IN THIS ISSUE
Georgia Turns to New Technology to Keep Traffic Smooth
Metro Atlanta will get an additional 1,000 smart traffic signals, adding to the 400 that are already in place, to make driving in the city’s traffic easier. These traffic signals share data to private companies that create apps that will tell a driver when the light is about to turn green, and software that detects and informs the user of crashes.
Ex-Senator and Georgia Tech Chief Join Innovation Task Force
Lieutenant Governor Geoff Duncan has created a 10-member Georgia Innovates Task Force to research and develop new technology that can benefit the metro area and the state, as a whole. The co-chairs of this task force are former Senator Johnny Isakson and former Georgia Tech President Bud Peterson. Other notable members of the task force include Federal Reserve Bank of Atlanta President Raphael Bostick and Georgia Power CEO Paul Bowers.
Atlanta Police Testing Facial Recognition Technology
The APD has partnered with a private company to introduce AI in its day-to-day functioning. It allows an officer to take a picture of someone, upload it, and use facial recognition software to find public images of that person. The company, Clearview, says that they do not violate privacy as they only search the open web.
US Government-Funded Android Phones Come Preinstalled with Unremovable Malware
The US government is funding Android phones for low-income users. The malware that is installed in the phone cannot be removed without ceasing complete function of the phone. One of these is a code to install apps or software without letting the user know or obtaining his or her permission. It also has a Wireless Update, which allows for the phone to be updated but also allows for the implementation of unwanted apps.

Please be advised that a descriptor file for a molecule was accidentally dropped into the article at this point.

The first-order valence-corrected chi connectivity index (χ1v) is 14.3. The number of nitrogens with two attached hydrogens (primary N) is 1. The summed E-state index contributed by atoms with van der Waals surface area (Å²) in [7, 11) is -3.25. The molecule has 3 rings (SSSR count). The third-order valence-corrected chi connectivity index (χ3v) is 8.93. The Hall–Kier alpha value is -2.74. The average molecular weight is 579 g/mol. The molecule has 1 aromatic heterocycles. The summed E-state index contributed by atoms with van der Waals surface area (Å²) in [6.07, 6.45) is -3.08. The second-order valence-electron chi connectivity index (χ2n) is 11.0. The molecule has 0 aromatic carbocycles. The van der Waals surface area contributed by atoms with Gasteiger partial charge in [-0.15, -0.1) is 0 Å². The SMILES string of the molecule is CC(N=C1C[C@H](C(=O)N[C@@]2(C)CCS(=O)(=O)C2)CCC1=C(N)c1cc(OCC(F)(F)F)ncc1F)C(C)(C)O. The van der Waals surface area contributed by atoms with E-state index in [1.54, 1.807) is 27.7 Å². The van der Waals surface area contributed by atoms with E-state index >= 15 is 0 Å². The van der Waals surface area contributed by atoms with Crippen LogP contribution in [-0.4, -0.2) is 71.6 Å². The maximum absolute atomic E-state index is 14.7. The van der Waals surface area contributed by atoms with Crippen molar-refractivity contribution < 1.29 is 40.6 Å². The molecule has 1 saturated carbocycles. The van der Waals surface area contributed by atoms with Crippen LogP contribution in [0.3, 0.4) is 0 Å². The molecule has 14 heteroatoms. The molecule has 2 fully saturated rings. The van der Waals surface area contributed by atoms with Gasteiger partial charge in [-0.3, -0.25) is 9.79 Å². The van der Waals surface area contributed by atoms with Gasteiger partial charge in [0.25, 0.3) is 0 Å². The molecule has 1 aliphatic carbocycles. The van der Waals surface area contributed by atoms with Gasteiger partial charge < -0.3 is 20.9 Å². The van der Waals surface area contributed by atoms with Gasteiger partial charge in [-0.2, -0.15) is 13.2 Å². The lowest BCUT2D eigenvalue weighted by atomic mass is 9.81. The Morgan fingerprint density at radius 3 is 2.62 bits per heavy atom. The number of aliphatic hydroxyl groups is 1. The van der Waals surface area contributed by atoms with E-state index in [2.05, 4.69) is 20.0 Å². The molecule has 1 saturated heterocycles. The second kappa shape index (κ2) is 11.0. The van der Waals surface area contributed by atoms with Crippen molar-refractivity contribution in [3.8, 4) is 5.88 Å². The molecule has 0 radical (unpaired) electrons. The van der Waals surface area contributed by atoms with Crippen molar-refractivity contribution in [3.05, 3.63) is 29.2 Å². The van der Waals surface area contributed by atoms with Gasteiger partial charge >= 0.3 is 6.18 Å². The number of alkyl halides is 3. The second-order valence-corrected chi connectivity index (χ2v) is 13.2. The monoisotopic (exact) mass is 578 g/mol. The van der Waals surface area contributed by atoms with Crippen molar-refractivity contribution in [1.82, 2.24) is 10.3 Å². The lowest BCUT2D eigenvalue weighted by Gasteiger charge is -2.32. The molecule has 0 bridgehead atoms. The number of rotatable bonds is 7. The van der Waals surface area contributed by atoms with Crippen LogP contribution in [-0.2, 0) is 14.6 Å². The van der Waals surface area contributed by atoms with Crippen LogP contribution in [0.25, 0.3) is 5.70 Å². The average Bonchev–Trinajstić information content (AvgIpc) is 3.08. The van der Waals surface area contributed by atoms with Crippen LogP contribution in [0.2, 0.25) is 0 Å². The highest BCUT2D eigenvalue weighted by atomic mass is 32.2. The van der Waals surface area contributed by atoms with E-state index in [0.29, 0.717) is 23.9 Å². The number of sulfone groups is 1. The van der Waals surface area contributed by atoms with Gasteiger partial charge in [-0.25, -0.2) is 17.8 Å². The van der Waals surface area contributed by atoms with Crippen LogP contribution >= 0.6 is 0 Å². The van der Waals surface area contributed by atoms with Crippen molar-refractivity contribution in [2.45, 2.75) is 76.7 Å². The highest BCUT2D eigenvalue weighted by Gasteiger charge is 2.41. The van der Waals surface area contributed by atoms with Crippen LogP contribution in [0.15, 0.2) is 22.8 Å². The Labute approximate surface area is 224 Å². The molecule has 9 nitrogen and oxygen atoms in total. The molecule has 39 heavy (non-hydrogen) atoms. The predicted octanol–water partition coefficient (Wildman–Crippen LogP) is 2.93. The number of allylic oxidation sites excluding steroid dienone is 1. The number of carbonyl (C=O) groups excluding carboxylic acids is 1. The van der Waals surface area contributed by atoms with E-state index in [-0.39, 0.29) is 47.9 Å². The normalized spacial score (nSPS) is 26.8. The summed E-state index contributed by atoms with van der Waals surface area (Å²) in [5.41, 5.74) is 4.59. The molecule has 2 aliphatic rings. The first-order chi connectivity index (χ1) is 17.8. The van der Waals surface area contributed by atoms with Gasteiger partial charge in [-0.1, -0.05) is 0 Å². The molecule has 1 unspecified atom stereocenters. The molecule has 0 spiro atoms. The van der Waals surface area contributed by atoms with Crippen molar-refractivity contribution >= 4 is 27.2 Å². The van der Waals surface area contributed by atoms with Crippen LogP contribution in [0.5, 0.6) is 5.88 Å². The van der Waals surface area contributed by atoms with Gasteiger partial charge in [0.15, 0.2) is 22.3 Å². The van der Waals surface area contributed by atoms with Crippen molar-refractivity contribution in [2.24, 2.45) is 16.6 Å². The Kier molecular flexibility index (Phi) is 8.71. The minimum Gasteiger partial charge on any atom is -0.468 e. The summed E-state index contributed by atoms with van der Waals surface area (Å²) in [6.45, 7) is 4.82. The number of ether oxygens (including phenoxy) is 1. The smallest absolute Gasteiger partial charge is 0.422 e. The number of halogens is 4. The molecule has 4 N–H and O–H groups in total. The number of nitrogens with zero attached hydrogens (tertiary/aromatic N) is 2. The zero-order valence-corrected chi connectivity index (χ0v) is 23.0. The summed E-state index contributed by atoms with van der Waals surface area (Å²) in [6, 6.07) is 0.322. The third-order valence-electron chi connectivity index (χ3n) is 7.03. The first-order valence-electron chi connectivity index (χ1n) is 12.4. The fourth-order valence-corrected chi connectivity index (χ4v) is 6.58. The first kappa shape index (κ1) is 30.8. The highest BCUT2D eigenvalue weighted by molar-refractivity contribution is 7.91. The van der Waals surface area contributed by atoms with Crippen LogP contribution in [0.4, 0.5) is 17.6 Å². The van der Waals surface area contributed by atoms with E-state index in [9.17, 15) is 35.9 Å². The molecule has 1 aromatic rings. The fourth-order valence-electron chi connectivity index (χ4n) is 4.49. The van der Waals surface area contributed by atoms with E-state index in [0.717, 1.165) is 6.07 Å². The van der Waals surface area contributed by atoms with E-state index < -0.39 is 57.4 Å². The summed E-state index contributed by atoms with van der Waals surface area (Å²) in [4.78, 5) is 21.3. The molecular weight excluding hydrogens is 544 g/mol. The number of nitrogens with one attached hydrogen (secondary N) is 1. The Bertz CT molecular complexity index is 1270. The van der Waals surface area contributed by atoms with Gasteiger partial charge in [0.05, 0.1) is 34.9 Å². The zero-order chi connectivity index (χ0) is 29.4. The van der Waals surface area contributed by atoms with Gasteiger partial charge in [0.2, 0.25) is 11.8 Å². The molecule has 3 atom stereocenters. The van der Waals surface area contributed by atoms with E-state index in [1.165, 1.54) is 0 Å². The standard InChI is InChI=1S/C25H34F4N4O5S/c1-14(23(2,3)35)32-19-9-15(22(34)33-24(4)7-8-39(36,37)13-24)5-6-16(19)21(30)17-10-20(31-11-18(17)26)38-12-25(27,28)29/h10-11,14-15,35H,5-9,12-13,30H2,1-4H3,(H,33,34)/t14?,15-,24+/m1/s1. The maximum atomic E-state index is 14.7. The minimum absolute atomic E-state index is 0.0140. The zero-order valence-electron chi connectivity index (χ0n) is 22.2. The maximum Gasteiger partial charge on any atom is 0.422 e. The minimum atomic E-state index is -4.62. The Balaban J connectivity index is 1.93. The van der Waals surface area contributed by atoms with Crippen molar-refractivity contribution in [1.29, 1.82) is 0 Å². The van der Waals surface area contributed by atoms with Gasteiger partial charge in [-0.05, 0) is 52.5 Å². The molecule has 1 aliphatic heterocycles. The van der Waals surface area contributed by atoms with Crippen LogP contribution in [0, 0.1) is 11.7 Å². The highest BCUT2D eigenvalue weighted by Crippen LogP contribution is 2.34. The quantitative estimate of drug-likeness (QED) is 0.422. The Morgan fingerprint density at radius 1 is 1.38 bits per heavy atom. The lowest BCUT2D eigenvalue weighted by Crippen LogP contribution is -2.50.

Brookings Suggests Congress Invest in Regional Tech “Growth Centers”
The Brookings Institution has made a suggestion to Congress that it should invest $100 billion in 10 potential technology growth centers. This was done in an attempt to boost innovation outside of Silicon Valley and other common technology hubs. They believe that in order to spread the benefits of this technology boom, there should be a competition to see which areas get financial and regulatory support to boost their technology sectors.
Congress Passes Bill to Spur Veterans’ Participation in STEM Fields
The Supporting Veterans in STEM Careers Act, initially brought forward by Senators Rubio and Klobuchar, has passed both houses of Congress and is on its way to be signed into law by President Trump. The bill supports federal agencies in integrating veterans into the multitude of STEM jobs that are opening up around the country. It will update scholarships, grants, and programs to engage veterans in participation. There is also an effort to lower barriers for veterans and their spouses to enter the technology field.